When your vehicle is in a car accident, your insurance company pays you for the value of the car or, more precisely, pays you for what it claims to be. You can use this money for the amount you still have to pay for the total car, or you can use it to buy a new vehicle. Almost everyone who has gone through this process can confirm that the most frustrating part is that the car insurance company appreciates the evaluation of the car. The estimate is almost always much lower than what you expected, and the amount you receive is not enough to buy a variety from apple to apple. For many drivers, it is not even enough to cover what they still owe to the car.
The fact that most car insurance customers have no idea of the methodology used by insurance companies to value automobiles is a given. The valuation methods of car insurers are esoteric and are based on abstract data, the details of which they do not wish to disclose. This information asymmetry makes it difficult for a consumer to challenge a low offer from an auto insurance company. Simply by knowing the basics of how insurance companies rate cars and the terminology they use, you can find a more favorable place to negotiate.
The process of valuation of
the auto insurance.
When you report a car accident to your insurance company, the company will send an expert to assess the damage. The first order of the expert determines the classification of the vehicle as summed. An insurance company may consider totalizing the car even if it can be remedied. In general, the company ends up with a car if the repair cost exceeds a certain percentage, usually 60 to 70%, of its value.
Assuming that the vehicle has been added, the expert performs an evaluation and assigns a value to the vehicle. The damage caused by the accident is not included in the evaluation. What the expert wants to estimate is what would have been a reasonable cash offer for the vehicle just before the accident occurred.
The insurance company then asks an external appraiser to provide a personal estimate of the vehicle. This is done to minimize any appearance of impropriety or supervision and to subject the vehicle to a different valuation methodology. The company considers its own evaluation and that of the third party when making its offer.
Current present value versus replacement costs
There is a great distinction between the value of your car as determined by the insurance company and the amount it really costs to buy an adequate replacement. The insurance company bases its offer on the real cash value (ACV). This is the amount that the company determines that someone would reasonably pay for the car, assuming the accident did not occur. That is why the value takes into account depreciation, wear, mechanical problems, aesthetic imperfections and supply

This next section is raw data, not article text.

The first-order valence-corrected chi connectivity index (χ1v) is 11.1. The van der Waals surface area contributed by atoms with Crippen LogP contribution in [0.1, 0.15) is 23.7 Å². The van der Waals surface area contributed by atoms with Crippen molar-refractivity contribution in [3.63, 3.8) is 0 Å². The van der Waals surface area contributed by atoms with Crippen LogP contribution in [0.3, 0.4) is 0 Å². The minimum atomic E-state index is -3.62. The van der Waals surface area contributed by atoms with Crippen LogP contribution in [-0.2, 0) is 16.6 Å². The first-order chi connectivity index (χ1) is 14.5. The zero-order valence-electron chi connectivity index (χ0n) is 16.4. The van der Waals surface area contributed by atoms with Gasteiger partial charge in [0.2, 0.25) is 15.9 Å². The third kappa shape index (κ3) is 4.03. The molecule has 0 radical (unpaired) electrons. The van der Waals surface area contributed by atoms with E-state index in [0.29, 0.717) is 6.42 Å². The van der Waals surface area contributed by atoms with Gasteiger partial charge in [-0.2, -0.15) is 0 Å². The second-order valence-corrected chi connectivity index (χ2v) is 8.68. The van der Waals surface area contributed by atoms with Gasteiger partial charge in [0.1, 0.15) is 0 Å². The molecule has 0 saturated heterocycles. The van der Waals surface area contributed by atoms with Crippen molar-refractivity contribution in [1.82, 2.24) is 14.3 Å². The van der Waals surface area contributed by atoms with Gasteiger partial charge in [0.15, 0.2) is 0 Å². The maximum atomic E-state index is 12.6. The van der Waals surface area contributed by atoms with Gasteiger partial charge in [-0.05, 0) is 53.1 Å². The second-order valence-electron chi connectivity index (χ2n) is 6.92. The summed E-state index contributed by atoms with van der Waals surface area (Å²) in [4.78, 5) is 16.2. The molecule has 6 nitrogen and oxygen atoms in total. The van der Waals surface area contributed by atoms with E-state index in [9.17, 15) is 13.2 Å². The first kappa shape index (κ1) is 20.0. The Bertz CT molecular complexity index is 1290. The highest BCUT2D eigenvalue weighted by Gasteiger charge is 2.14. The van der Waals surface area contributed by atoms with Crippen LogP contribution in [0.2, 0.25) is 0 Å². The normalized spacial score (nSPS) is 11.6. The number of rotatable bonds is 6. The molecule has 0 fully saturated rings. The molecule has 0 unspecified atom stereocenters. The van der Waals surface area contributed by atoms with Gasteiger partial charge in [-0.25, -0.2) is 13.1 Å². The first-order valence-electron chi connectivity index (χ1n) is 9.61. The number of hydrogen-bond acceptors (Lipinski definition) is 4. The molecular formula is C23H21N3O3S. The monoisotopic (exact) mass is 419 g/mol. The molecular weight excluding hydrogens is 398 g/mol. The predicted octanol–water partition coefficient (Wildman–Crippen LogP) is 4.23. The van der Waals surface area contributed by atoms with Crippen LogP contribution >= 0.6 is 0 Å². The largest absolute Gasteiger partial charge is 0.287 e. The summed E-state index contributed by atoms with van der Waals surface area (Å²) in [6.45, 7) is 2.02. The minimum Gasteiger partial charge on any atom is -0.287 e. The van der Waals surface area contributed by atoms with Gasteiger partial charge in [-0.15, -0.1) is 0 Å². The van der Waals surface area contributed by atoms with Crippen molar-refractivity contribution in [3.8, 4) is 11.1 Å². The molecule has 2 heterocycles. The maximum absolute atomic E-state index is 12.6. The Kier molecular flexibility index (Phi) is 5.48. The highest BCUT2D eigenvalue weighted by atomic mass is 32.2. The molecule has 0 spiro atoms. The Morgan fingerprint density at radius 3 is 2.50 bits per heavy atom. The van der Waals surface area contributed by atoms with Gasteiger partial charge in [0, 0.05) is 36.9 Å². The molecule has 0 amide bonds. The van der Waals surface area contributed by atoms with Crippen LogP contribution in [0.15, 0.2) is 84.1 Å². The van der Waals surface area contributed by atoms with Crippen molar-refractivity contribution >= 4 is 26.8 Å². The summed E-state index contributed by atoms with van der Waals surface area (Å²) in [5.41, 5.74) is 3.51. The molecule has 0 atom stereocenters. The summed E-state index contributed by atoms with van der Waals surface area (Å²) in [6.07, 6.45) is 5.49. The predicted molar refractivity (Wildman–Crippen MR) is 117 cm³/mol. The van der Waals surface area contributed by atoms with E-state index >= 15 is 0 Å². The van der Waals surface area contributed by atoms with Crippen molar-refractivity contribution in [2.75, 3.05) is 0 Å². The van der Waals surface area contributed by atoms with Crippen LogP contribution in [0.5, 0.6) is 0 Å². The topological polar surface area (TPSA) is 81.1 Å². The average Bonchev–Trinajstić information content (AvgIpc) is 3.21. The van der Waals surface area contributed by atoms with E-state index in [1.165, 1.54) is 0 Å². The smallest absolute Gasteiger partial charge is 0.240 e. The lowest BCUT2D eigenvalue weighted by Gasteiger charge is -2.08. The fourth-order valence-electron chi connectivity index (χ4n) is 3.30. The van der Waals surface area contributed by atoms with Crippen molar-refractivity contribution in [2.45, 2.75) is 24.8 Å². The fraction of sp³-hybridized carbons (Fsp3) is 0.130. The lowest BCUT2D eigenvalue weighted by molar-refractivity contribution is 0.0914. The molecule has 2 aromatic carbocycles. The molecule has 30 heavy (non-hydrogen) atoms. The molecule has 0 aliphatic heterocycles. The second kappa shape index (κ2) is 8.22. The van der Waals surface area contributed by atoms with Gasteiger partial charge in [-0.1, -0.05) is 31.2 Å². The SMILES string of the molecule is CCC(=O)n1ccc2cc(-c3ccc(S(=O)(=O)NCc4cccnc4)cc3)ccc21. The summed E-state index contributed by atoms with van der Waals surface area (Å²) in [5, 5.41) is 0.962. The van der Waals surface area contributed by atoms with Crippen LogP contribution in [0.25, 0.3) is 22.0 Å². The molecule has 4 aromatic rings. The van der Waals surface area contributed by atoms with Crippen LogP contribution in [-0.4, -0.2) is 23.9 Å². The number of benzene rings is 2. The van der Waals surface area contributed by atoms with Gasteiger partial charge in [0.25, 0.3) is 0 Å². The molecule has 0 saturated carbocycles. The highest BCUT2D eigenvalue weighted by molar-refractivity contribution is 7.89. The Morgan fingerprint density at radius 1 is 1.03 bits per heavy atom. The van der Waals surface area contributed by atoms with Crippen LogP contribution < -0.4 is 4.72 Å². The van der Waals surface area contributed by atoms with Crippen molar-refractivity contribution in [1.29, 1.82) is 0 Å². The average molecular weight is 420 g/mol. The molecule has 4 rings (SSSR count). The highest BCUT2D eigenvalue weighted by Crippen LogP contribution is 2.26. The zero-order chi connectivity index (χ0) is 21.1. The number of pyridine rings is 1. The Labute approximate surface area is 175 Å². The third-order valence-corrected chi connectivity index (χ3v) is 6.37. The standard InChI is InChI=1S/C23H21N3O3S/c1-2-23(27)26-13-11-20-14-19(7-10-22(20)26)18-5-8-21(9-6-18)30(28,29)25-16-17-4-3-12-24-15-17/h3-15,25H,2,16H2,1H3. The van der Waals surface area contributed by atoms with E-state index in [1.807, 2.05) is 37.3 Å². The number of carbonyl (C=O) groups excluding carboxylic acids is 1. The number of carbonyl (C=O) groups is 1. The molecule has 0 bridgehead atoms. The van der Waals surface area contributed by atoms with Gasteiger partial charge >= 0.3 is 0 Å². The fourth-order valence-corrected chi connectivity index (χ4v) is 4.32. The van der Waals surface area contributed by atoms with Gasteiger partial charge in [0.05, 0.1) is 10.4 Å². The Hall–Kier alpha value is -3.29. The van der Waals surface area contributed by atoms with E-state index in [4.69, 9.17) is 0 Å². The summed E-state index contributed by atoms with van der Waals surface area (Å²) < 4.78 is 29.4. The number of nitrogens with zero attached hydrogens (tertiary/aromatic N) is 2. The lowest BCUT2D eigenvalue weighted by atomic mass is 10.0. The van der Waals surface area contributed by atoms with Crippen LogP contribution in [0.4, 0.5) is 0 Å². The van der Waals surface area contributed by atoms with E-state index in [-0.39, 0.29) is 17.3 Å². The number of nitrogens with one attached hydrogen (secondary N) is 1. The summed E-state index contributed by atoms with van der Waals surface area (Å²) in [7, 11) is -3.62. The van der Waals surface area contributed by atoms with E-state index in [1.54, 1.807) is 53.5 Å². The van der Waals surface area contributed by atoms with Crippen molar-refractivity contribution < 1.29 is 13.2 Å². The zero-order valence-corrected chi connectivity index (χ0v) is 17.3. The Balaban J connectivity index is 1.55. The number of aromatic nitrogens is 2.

Even if you bought a new car and drove only one year before the accident, the ACV is considerably lower than what you paid. Just drive a new party car, appreciate 20% and the insurance company will compete with you for everything from the miles on the clock to the soda stains on the upholstery that was built that year.
The amount of the ACV offer will also be less than the replacement value, the amount you must pay to buy a new vehicle that is similar to the one you have discarded. Unless you are willing to supplement the insurance supplement with your own funds, your next car will be a step behind your previous one.
One solution to this problem is to buy an automobile insurance policy that pays replacement costs. This type of policy uses the same methodology to total a vehicle, but then pays you the current market rate for a new car of the same class as your discarded car. Monthly premiums for cost insurance can be considerably higher than for traditional car insurance.
It is not very frustrating not being able to afford a comparable car with your insurance company's money after an accident. That said, there is another potential situation that can further reinforce the stress of a car accident.
Often, the amount offered by an insurance company for a total car is not even enough to cover what is owed to the car scrapped. This can happen if you demolish a new car soon after you buy it. The vehicle has its big initial.